Special legislative session is more about politics than gun safety

Published 11:09 am Friday, August 25, 2023

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In Tennessee, it is much easier to ban books from school libraries than it is to ban guns from our schools.
In a special Tennessee legislative session this week called by Gov. Bill Lee earlier this year to initially discuss and enact laws on banning firearms from school, legislators have done very little in the way of gun control. In fact, the governor had watered down his to-do list before it ever got to the legislature. His list had more to do with mental health than it did gun control.
Some claim the governor’s call for the special session was an emotional reaction to the Covenant School shooting in Nashville in which a friend of the governor and his wife was killed.
And, the Republican-controlled legislature did not want to hear what the public had to say about stricter gun control measures nor did they want anyone protesting their actions nor parading signs of protest in the House gallery. Earlier in the week three activists were ordered removed from a House committee hearing for holding paper signs supporting gun reform. The residents were removed by state troopers after being told to lower paper signs and not clap during the House subcommittee hearing.
However, a Davidson County judge issued a temporary restraining order the next day against the TN House of Representatives, blocking the chamber’s new rule barring signs in the galleries.
Lest we forget, government is by the people and for the people and not for a select few lawmakers.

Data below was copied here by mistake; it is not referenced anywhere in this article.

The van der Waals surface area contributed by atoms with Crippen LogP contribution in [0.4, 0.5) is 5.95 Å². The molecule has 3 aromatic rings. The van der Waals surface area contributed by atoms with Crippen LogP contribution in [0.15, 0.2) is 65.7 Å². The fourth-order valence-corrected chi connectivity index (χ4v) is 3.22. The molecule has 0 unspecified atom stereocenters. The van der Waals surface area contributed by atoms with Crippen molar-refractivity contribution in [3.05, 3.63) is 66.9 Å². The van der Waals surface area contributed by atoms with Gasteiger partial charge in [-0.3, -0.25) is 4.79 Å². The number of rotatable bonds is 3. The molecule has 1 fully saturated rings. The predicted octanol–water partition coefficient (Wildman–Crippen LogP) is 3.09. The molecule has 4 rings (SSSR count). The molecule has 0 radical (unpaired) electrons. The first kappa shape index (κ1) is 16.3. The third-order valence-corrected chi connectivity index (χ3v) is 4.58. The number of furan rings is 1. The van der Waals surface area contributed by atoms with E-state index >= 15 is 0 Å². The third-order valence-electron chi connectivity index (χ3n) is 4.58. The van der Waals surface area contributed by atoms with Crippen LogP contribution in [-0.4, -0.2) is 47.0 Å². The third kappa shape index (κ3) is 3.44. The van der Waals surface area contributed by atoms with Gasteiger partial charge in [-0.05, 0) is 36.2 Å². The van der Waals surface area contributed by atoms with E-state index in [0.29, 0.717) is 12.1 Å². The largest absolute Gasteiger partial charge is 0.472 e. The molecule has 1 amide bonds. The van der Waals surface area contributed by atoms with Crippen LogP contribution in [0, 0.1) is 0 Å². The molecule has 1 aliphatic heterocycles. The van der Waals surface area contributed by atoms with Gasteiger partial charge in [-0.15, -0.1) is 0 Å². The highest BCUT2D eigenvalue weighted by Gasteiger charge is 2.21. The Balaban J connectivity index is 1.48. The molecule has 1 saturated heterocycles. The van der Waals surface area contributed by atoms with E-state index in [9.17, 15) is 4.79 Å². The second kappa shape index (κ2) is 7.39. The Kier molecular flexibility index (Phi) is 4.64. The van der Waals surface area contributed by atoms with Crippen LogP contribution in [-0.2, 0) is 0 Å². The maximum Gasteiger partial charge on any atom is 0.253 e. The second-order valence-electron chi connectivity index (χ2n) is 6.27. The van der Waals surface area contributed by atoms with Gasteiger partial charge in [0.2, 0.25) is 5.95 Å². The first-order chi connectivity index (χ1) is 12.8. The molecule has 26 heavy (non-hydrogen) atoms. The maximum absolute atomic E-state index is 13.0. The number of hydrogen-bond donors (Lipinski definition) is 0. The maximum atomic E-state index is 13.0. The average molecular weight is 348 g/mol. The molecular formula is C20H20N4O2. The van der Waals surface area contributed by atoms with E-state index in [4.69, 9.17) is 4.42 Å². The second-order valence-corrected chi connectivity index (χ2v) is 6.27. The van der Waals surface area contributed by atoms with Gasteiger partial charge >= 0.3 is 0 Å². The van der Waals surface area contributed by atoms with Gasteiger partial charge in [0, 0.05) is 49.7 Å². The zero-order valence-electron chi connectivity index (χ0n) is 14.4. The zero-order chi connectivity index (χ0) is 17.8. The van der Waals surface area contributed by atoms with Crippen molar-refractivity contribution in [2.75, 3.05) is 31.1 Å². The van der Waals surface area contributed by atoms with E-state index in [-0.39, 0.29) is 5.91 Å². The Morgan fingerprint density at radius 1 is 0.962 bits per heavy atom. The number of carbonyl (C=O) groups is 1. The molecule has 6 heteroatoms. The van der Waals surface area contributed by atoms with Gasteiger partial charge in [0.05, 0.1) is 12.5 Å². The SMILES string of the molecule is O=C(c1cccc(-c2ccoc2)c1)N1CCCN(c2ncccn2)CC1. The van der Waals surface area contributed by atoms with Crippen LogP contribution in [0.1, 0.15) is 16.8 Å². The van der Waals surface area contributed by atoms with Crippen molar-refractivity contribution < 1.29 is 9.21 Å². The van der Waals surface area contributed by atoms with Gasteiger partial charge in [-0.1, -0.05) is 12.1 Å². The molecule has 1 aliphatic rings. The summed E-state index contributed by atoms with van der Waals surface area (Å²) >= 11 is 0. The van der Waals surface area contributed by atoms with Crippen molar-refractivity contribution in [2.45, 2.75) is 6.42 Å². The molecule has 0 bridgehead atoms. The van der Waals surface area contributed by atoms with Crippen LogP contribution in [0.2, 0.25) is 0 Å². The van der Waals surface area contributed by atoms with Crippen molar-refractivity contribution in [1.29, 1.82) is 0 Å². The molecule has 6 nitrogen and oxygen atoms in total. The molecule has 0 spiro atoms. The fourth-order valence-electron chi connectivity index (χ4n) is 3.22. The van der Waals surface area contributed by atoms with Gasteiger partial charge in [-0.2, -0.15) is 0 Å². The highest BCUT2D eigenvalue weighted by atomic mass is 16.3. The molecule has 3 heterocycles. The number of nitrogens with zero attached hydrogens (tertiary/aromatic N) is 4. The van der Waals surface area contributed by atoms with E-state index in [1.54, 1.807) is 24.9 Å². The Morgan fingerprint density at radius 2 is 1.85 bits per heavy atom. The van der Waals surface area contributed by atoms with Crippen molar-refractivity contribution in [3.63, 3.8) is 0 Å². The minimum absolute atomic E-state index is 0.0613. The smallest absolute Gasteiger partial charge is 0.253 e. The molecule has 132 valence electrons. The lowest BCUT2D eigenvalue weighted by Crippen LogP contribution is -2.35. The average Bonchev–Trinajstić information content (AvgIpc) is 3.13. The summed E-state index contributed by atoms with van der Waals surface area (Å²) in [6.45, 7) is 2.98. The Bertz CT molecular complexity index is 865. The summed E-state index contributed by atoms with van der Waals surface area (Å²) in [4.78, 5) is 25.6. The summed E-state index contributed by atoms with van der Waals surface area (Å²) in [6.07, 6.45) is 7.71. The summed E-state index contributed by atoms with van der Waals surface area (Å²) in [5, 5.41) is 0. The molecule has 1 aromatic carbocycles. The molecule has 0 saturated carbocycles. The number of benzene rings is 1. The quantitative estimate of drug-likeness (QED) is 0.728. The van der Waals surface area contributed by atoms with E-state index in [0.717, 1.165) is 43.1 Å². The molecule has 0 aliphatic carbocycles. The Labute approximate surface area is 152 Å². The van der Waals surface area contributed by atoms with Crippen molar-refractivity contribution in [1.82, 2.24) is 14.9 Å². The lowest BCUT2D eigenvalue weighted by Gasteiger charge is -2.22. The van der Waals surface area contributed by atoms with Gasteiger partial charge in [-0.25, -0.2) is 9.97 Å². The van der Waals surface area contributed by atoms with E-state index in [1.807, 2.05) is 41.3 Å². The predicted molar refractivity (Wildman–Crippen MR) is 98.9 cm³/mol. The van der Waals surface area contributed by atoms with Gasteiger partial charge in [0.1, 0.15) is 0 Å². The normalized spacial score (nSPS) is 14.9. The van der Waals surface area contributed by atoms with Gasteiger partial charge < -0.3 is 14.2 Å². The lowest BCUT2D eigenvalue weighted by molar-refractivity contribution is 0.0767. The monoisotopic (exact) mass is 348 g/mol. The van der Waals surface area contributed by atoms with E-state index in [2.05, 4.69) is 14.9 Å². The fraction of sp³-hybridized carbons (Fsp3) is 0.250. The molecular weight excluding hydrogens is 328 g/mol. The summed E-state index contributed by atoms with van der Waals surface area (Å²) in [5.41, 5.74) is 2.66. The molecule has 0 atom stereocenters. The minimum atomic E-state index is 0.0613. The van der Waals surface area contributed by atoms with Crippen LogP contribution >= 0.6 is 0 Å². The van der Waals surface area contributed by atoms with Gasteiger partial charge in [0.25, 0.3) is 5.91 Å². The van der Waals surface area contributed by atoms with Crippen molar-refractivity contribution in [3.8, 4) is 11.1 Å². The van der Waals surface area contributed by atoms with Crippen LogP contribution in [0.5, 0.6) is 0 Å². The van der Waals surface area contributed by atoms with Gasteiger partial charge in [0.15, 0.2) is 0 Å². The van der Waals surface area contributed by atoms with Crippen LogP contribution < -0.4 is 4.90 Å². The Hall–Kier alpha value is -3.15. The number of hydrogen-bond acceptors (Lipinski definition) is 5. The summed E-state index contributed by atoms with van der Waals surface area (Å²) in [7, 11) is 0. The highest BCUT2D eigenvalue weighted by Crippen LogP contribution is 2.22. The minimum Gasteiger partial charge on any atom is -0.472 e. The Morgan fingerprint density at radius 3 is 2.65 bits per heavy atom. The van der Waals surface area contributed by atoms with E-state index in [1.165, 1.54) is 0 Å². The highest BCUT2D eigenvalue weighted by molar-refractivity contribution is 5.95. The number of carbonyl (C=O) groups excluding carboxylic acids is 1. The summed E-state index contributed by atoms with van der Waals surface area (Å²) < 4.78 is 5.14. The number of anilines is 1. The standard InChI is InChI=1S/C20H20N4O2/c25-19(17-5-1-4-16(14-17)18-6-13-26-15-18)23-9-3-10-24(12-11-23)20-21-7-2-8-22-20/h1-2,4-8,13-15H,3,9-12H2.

We admit the Republican-led House in Tennessee is sticking up for their constituents, many of whom base ballot decisions on support of the absolute right to bear arms. The gun lobby doesn’t spend heavily on legislative races, but pro-gun voters are a critical ingredient in Republican elections.
People back home don’t want their gun rights taken from them. Thus, rank and file Republicans are dead set against a “red flag law,” which would ban a person at risk of harming themselves or others from possessing a gun.
Gun control is an emotional issue in Tennessee, but we all know that guns kill when an unstable or angry person pulls the trigger, and it happens all too often.
Any drive to tighten Tennessee’s gun laws has been squelched by a Republican supermajority in one of the nation’s most gun-friendly states, even as a recent poll of Tennessee voters showed significant bipartisan support for various gun regulations.
Even the Governor stepped back from using the word “gun” in his official proclamation identifying 18 potential topics, from school safety to juvenile justice to mental health, and it mentions “firearms” only in relation to measures that would encourage safe storage of weapons, but with no new penalties allowed.
At the invitation of a coalition of Christian groups, hundreds of people encircled the Capitol building to pray for passage of meaningful gun restrictions. We haven’t seen the effect of those prayers, but we know that there is power in prayer.
Again, as one mother of a student said, “We’re quick to yank books off library shelves, or limit how students can dress. Why are guns impossible?”
David Crockett and Daniel Boone carried their guns not only for protection, but as a necessary means of putting food on the table…I wonder what they would say about the use of guns in our society today…innocent kids gunned downs in our school, innocent people gunned down on our streets and in places of commerce.
One day, the issue may come back to haunt us and our local community. We pray not. But, other communities didn’t think it wouldn’t happen there. No community is immune from gun violence.
We cannot afford to be complacent or indifferent to this public health crisis. One of the most effective ways to prevent gun deaths and injuries is to enact laws that keep guns out of the hands of people who pose a danger to themselves or others. For those fighting for more gun safety laws, don’t give up.

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